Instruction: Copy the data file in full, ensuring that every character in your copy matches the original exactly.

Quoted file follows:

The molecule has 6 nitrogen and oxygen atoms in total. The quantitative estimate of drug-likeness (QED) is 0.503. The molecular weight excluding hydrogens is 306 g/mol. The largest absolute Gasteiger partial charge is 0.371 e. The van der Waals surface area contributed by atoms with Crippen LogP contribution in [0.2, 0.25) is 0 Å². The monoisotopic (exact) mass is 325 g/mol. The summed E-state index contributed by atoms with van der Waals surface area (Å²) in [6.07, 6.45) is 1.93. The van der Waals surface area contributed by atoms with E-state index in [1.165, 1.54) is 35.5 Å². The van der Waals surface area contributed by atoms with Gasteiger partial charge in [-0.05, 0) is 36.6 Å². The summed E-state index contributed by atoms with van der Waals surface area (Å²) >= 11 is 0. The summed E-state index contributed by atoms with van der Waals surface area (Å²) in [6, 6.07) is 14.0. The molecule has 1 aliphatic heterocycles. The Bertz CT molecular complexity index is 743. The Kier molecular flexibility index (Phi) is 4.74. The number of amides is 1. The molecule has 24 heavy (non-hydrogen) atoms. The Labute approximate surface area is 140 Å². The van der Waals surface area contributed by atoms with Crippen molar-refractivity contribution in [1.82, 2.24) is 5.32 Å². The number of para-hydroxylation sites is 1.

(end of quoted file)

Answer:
The molecule has 6 nitrogen and oxygen atoms in total. The quantitative estimate of drug-likeness (QED) is 0.503. The molecular weight excluding hydrogens is 306 g/mol. The largest absolute Gasteiger partial charge is 0.371 e. The van der Waals surface area contributed by atoms with Crippen LogP contribution in [0.2, 0.25) is 0 Å². The monoisotopic (exact) mass is 325 g/mol. The summed E-state index contributed by atoms with van der Waals surface area (Å²) in [6.07, 6.45) is 1.93. The van der Waals surface area contributed by atoms with E-state index in [1.165, 1.54) is 35.5 Å². The van der Waals surface area contributed by atoms with Gasteiger partial charge in [-0.05, 0) is 36.6 Å². The summed E-state index contributed by atoms with van der Waals surface area (Å²) >= 11 is 0. The summed E-state index contributed by atoms with van der Waals surface area (Å²) in [6, 6.07) is 14.0. The molecule has 1 aliphatic heterocycles. The Bertz CT molecular complexity index is 743. The Kier molecular flexibility index (Phi) is 4.74. The number of amides is 1. The molecule has 24 heavy (non-hydrogen) atoms. The Labute approximate surface area is 140 Å². The van der Waals surface area contributed by atoms with Crippen molar-refractivity contribution in [1.82, 2.24) is 5.32 Å². The number of para-hydroxylation sites is 1.